I quickly found out that the amount was grossly underestimated.
|Jasmine always got the best care money could buy even though we're still recovering from the debt.|
And even then we couldn't have done it with extra help.
We thought we didn't need an insurance.
We thought that if we put the money we'd pay for the premium into a savings account that we'd be set. But we weren't. Just one true emergency came to $12,000. Some emergencies can be even more expensive than that.
Watching the bills mount we quickly got medical insurance for JD while he was still healthy.
He has been quite healthy but even his medical costs added up, last with his mast cell tumor. We could have probably have taken care of it for less but we are only comfortable with going all out in order to do what is best for the dog.
|JD has always been relatively healthy but even his bills would be felt.|
And I'm not talking about routine stuff we we always make sure it's done.
We insured Cookie right after we adopted her.
If you're going to get an insurance, you best get it before your dog collects any preexisting conditions. Lucky too, because Cookie has presented with quite a few challenges over time. The latest one, iliopsoas injury, combined with issues in sacroiliac and lumbosacral joints, as well as partially tearing her cruciate ligament at some point, has been a long journey of diagnostics and treatments.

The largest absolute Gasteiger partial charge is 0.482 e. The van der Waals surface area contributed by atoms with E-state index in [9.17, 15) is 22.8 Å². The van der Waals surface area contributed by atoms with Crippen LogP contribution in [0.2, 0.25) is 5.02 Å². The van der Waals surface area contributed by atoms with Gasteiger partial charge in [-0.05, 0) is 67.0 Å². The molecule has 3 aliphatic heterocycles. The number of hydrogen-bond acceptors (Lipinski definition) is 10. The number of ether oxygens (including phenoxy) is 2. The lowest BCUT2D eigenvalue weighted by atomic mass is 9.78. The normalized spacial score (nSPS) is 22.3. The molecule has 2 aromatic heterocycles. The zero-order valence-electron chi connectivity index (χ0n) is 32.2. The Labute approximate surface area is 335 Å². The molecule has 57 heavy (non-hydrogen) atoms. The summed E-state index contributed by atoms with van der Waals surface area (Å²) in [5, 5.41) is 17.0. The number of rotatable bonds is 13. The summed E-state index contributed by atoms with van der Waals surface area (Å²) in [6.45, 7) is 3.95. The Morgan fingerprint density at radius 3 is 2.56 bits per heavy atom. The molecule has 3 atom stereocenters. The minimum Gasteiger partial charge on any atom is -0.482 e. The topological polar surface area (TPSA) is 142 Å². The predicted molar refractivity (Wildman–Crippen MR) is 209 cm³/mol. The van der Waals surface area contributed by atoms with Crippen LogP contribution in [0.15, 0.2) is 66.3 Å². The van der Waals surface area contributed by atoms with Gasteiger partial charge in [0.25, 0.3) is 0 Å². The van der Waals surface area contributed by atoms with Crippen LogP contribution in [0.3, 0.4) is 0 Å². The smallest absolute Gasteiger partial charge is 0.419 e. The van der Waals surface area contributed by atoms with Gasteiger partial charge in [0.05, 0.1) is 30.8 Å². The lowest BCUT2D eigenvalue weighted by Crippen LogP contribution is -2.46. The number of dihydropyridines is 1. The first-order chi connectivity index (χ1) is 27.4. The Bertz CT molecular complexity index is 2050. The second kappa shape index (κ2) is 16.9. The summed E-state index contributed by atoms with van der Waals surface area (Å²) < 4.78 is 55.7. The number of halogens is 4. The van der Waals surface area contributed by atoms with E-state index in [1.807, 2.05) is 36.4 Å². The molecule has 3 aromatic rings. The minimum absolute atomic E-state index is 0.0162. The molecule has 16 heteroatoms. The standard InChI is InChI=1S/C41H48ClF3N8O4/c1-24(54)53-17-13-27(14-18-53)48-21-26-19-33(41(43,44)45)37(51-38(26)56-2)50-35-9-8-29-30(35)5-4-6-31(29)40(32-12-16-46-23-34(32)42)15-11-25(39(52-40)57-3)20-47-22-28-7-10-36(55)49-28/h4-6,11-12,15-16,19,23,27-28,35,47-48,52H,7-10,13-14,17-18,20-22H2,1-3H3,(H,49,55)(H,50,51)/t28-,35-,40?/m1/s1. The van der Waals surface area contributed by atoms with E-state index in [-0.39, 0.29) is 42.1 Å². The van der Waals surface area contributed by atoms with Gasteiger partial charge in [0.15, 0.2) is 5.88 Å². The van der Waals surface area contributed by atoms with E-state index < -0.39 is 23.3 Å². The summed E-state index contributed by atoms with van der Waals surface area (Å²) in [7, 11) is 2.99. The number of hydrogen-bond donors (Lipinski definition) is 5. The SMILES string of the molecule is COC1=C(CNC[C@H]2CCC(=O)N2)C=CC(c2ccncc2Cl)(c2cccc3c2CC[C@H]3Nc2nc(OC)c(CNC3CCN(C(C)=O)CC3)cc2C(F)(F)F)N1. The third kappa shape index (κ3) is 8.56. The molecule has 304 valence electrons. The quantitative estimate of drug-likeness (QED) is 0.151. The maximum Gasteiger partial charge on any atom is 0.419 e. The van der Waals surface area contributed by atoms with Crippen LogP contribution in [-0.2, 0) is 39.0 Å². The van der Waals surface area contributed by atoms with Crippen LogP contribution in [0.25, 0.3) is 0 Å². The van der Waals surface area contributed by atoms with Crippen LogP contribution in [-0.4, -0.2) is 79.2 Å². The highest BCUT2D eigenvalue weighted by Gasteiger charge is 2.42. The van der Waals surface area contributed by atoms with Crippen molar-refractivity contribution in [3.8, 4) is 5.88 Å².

|Cookie, bless her sweet soul, wouldn't be where she is if it wasn't for having her insured.|
Having the insurance, we can take care of her with whatever we believe is best.
Yes, having full coverage with no limits does come with relatively stiff premiums. But that's a cost which is distributed evenly over time. What we get for that is the peace of mind that we can face whatever fate might throw her way head on.
I'm presently helping a friend raise funds for treatment of her dog.
I know the desperate feeling too well. Funds are gone and a dog needs continuing care. If the dog is to live and have any chance for decent quality of live, the expense is going to be substantial.
What do you do?
You do whatever you can. And if you're really lucky you get to do what it takes.
I think having an emergency fund or savings account is a nice idea. But from where I stand it's never going to be enough if things really go wrong.
Can you afford to have an uninsured dog?
Getting On The Pet Health Insurance Wagon: Does Being Insured Equal Being Covered?
Cookie Too Is Insured With Trupanion
Our First Declined Trupanion Claim
From The End Of A Lead Line To Casa Jasmine: Meet Cookie, Our New Adoptee
And So It Begins Again(?) Our First Health-Related Heart Attack With Cookie
I Didn't Know I Could Fly: Why Cookie Wears A Harness Instead Of A Collar
C.E.T. Oral Hygiene Chews For Dogs CAN Be A Choking Hazzard
Our First Health-Related Heart Attack With Cookie: The Knee Or The Foot?
Creative Solutions And An Incidental Product Review
Too Young For Pot: Cookie's Snack With A Side Of Hydrogen Peroxide